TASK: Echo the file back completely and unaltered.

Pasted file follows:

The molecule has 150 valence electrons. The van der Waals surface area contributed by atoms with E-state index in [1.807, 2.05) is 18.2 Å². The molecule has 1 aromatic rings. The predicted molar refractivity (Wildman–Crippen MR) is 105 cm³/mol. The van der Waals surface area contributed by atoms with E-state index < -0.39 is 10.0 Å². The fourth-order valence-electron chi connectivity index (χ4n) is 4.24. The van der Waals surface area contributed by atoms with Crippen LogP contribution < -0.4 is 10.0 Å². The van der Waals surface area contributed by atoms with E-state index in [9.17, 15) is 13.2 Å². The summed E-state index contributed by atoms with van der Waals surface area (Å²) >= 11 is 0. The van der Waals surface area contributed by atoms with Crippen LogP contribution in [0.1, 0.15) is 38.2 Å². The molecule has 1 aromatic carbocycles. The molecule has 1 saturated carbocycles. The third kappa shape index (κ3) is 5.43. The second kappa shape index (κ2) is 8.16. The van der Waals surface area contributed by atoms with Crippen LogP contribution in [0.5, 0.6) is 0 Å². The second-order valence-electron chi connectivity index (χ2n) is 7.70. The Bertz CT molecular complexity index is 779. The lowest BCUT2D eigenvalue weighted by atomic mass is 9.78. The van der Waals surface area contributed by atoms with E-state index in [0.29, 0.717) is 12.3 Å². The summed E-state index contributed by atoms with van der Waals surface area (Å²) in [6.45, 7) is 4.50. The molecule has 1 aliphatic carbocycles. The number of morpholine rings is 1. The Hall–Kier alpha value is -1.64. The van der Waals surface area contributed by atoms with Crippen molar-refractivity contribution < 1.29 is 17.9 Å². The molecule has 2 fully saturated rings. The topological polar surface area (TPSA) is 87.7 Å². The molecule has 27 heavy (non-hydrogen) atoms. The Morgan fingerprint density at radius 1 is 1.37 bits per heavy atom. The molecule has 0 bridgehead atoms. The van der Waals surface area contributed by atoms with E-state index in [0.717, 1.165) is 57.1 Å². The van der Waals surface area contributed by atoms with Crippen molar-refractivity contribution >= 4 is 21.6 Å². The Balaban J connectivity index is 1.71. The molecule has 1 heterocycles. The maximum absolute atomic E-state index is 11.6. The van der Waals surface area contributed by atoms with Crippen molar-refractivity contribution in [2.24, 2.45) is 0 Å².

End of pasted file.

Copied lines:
The molecule has 150 valence electrons. The van der Waals surface area contributed by atoms with E-state index in [1.807, 2.05) is 18.2 Å². The molecule has 1 aromatic rings. The predicted molar refractivity (Wildman–Crippen MR) is 105 cm³/mol. The van der Waals surface area contributed by atoms with E-state index < -0.39 is 10.0 Å². The fourth-order valence-electron chi connectivity index (χ4n) is 4.24. The van der Waals surface area contributed by atoms with Crippen LogP contribution < -0.4 is 10.0 Å². The van der Waals surface area contributed by atoms with E-state index in [9.17, 15) is 13.2 Å². The summed E-state index contributed by atoms with van der Waals surface area (Å²) >= 11 is 0. The van der Waals surface area contributed by atoms with Crippen LogP contribution in [0.1, 0.15) is 38.2 Å². The molecule has 1 aromatic carbocycles. The molecule has 1 saturated carbocycles. The third kappa shape index (κ3) is 5.43. The second kappa shape index (κ2) is 8.16. The van der Waals surface area contributed by atoms with Crippen LogP contribution in [0.5, 0.6) is 0 Å². The second-order valence-electron chi connectivity index (χ2n) is 7.70. The Bertz CT molecular complexity index is 779. The lowest BCUT2D eigenvalue weighted by atomic mass is 9.78. The van der Waals surface area contributed by atoms with E-state index in [0.29, 0.717) is 12.3 Å². The summed E-state index contributed by atoms with van der Waals surface area (Å²) in [6.45, 7) is 4.50. The molecule has 1 aliphatic carbocycles. The number of morpholine rings is 1. The Hall–Kier alpha value is -1.64. The van der Waals surface area contributed by atoms with Crippen molar-refractivity contribution < 1.29 is 17.9 Å². The molecule has 2 fully saturated rings. The topological polar surface area (TPSA) is 87.7 Å². The molecule has 27 heavy (non-hydrogen) atoms. The Morgan fingerprint density at radius 1 is 1.37 bits per heavy atom. The molecule has 0 bridgehead atoms. The van der Waals surface area contributed by atoms with E-state index in [0.717, 1.165) is 57.1 Å². The van der Waals surface area contributed by atoms with Crippen molar-refractivity contribution >= 4 is 21.6 Å². The Balaban J connectivity index is 1.71. The molecule has 1 heterocycles. The maximum absolute atomic E-state index is 11.6. The van der Waals surface area contributed by atoms with Crippen molar-refractivity contribution in [2.24, 2.45) is 0 Å².